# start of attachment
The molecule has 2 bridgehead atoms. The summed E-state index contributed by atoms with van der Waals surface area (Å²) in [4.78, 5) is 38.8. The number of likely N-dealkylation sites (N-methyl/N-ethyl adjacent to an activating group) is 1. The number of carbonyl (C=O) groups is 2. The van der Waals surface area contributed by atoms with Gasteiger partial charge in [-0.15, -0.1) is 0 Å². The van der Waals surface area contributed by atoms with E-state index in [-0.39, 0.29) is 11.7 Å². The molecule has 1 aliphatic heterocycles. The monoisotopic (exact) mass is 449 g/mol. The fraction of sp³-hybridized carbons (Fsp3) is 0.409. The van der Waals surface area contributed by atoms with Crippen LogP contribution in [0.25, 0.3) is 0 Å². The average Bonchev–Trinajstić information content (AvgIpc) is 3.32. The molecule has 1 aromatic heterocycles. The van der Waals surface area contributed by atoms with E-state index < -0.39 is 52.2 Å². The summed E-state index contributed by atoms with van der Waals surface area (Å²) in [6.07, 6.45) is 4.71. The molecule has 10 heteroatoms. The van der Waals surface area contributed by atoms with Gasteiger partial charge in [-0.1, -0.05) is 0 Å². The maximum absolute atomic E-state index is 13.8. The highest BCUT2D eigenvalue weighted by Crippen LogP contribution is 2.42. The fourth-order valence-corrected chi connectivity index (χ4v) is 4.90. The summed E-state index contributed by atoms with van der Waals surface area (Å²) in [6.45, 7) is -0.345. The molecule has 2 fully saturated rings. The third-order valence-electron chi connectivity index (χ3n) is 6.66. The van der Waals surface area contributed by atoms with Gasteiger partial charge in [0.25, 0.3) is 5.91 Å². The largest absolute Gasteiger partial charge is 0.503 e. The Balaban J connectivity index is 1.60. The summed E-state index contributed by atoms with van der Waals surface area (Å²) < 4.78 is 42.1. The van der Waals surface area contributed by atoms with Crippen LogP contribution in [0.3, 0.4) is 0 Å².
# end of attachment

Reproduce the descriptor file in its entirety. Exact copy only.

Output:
The molecule has 2 bridgehead atoms. The summed E-state index contributed by atoms with van der Waals surface area (Å²) in [4.78, 5) is 38.8. The number of likely N-dealkylation sites (N-methyl/N-ethyl adjacent to an activating group) is 1. The number of carbonyl (C=O) groups is 2. The van der Waals surface area contributed by atoms with Gasteiger partial charge in [-0.15, -0.1) is 0 Å². The van der Waals surface area contributed by atoms with E-state index in [-0.39, 0.29) is 11.7 Å². The molecule has 1 aliphatic heterocycles. The monoisotopic (exact) mass is 449 g/mol. The fraction of sp³-hybridized carbons (Fsp3) is 0.409. The van der Waals surface area contributed by atoms with Crippen LogP contribution in [0.25, 0.3) is 0 Å². The average Bonchev–Trinajstić information content (AvgIpc) is 3.32. The molecule has 1 aromatic heterocycles. The van der Waals surface area contributed by atoms with E-state index < -0.39 is 52.2 Å². The summed E-state index contributed by atoms with van der Waals surface area (Å²) in [6.07, 6.45) is 4.71. The molecule has 10 heteroatoms. The van der Waals surface area contributed by atoms with Gasteiger partial charge in [-0.1, -0.05) is 0 Å². The maximum absolute atomic E-state index is 13.8. The highest BCUT2D eigenvalue weighted by Crippen LogP contribution is 2.42. The fourth-order valence-corrected chi connectivity index (χ4v) is 4.90. The summed E-state index contributed by atoms with van der Waals surface area (Å²) in [6.45, 7) is -0.345. The molecule has 2 fully saturated rings. The third-order valence-electron chi connectivity index (χ3n) is 6.66. The van der Waals surface area contributed by atoms with Gasteiger partial charge in [0.25, 0.3) is 5.91 Å². The largest absolute Gasteiger partial charge is 0.503 e. The Balaban J connectivity index is 1.60. The summed E-state index contributed by atoms with van der Waals surface area (Å²) < 4.78 is 42.1. The van der Waals surface area contributed by atoms with Crippen LogP contribution in [0.3, 0.4) is 0 Å².